Tom Waits has a penchant for tall tales, but the raspy-throated troubadour is not exaggerating when he says of his new album Real Gone, “It’s got a lot of energy. I think you can dance to it.”
Waits even offers dance lessons in the form of the playful “Metropolitan Glide.” “It’s an instructional dance number, and when was the last time you heard one of those?” he asks. “It’s the name of an old dance that existed around the Twenties. I went, ‘Oh, man. I’d like to learn how to do the metropolitan glide.'”
In Real Gone, due October 5th, Waits and songwriting partner/co-producer/wife Kathleen Brennan have indeed created one of their most rambunctious records to date, one that charges out of the chute like a bull on crystal meth with the scratched-up honky-tonk rocker “Top of the Hill.”
“The album was recorded and mixed in about two months,” says Waits, who credits his cast of musicians — Larry Taylor on guitar and bass, Mark Ribot (who last appeared with Waits on the 1985 classic Raindogs) on guitar and tres, Brain Manita on drums, Waits’ son Casey on percussion and turntables, Les Claypool on bass, and Harry Cody on guitar and banjo — with the fresh sound. “That’s quick, man, for me. Everything on the record is first take.”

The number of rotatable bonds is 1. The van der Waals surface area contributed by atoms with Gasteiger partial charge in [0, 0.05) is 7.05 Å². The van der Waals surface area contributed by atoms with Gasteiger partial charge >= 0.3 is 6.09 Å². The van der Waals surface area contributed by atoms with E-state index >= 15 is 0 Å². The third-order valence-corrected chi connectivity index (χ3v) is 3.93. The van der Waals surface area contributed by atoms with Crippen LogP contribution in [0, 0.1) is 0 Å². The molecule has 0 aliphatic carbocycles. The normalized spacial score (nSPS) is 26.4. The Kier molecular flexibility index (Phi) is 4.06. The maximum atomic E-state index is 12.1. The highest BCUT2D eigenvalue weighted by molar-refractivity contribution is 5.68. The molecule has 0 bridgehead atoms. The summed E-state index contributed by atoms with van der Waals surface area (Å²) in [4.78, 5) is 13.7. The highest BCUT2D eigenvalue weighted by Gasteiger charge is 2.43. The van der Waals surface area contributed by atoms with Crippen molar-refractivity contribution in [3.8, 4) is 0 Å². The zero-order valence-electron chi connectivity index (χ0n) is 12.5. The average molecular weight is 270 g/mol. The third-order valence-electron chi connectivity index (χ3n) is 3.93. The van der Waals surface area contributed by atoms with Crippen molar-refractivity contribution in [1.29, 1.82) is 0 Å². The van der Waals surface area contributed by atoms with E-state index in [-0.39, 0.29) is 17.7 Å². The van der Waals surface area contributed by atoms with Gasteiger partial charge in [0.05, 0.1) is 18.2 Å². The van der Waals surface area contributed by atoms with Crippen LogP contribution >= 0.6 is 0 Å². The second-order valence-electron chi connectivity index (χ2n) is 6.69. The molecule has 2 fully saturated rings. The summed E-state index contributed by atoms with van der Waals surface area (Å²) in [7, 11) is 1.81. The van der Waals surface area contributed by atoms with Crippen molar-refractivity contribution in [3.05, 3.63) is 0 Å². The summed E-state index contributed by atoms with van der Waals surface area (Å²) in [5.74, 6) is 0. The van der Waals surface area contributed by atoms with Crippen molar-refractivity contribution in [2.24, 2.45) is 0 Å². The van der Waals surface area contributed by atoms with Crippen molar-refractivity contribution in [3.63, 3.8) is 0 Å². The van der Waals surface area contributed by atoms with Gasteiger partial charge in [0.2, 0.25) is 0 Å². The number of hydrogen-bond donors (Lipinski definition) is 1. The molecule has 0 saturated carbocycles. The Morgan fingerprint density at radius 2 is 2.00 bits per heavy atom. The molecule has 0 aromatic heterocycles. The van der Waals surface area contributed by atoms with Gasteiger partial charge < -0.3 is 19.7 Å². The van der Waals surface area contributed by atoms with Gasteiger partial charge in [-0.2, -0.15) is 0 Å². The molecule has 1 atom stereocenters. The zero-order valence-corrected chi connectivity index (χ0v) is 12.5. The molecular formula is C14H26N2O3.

Waits, who says childhood influences like Harry Belafonte’s Streets I’ve Walked got him hooked on exotic beats, pays homage to the Afro-Cuban scene on “Hoist That Rag,” a clanging pop gem that masks some of the album’s most political lyrics in an addictive riff. “It’s kind of American pirates on the high seas doing what we do best: plunder, with disregard for the feelings and the lives of others,” Waits says. “It’s the American way.”
Among the other standout tracks are the touching ballad “Day After Tomorrow,” written from the point of view of a twenty-one-year-old soldier overseas longing to return home, the frenzied rocker “Shake It,” and “Circus,” a spoken-word daydream set in a funhouse of mirrors.
“I don’t know what people are going to think of this record, but it combines a lot of different disciplines and different styles,” Waits says, “and I think it’s killer, man.”